Title: M——, James D.
Source text: Surgeon General Joseph K. Barnes, United States Army, The Medical and Surgical History of the War of the Rebellion. (1861–65.), Part 1, Volume 2 (Washington, D.C.: Government Printing Office, 1870), 250-251.
Civil War Washington ID: med.d1e16357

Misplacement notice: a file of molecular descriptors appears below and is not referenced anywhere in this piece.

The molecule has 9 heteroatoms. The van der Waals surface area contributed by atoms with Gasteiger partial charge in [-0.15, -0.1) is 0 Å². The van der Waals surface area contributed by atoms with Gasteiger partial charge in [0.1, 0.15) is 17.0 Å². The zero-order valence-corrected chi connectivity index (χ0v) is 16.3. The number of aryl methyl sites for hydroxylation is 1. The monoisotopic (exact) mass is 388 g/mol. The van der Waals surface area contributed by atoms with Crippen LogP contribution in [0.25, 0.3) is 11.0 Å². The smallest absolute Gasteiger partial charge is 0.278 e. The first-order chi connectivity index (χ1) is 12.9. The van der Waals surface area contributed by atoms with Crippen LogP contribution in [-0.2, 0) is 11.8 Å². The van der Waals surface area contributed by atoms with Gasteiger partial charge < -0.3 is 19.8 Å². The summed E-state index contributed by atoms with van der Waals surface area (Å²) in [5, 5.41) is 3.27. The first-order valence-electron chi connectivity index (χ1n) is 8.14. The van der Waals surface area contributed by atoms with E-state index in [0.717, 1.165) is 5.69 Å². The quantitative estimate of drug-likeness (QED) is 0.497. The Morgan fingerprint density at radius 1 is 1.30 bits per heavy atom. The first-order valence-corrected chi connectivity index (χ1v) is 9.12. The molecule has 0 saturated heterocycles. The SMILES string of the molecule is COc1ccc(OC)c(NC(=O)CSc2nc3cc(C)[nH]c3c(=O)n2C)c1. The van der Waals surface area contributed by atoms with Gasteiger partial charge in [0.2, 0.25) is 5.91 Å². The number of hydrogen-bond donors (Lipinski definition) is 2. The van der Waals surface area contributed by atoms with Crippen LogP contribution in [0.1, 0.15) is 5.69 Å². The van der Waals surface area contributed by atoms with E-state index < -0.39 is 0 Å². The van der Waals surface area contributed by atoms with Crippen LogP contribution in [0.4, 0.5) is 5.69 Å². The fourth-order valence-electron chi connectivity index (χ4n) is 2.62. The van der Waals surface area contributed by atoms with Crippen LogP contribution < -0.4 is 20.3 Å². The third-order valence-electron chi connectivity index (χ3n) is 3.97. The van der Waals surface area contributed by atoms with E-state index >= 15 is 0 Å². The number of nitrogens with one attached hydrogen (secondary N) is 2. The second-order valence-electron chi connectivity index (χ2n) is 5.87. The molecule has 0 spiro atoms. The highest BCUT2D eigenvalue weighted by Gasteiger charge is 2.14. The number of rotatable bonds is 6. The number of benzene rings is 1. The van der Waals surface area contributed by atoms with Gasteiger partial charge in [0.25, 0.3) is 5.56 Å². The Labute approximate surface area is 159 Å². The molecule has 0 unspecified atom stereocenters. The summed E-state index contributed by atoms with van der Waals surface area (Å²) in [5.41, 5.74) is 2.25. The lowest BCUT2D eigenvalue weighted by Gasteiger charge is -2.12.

CASE.—Corporal James D. M——, Co. D, 108th New York Volunteers, was wounded at the battle of Fredericksburg, Virginia, December 13th, 1862, by a conoidal ball, which lacerated the scalp over the upper anterior portion of the left parietal bone. He was admitted into Grace Church Hospital, Alexandria, on the 19th, where the wound was diagnosticated as a gunshot wound of the scalp. He was able to walk about, and stated that he had been unconscious only a short time. After a few days he was attacked with convulsions, which affected only the right side, producing tonic spasms, only lasting about one hour. He recovered from these sufficiently to be again able to walk about. About the 18th or 19th of January, 1863, the convulsions returned and grew more frequent, until he sank into a comatose state, with constant rigidity of the right side. He could be aroused sufficiently to answer questions by yes and no. The right pupil was dilated, and the pulse slow and intermitting. Acting Assistant Surgeon A. W. Tryon, cut down on the skull and removed several pieces of bone, one of which, triangular in shape, and about half an inch in length, had been driven into the brain matter. The operation afforded no relief, and the symptoms above described gradually increased, till death supervened on January 30th. At the post-mortem examination an immense abscess was found, which occupied nearly the whole anterior lobe of the left hemisphere, and penetrated into the ventricle of that side. The septum lucidum was broken down, and the right ventricle filled with pus. The under portions of the meninges of the brain were inflamed, being much injected with blood. At a number of places pus had formed under the arachnoid. There were congested spots in the brain matter, about the sac of the abscess, and nearly the whole mass of brain matter was much softer than natural. The pathological specimen is No. 1723, Sect. I, A. M. M. The vault of the cranium is fractured just below the anterior superior angle of the left parietal bone. Fragments have been removed from an opening three-fourths of an inch in diameter. Two fragments of the outer and inner tables remain attached, being depressed two lines on the free edge. The surrounding bone is soft and porous. The specimen and history were contributed by Acting Assistant Surgeon A. W. Tryon.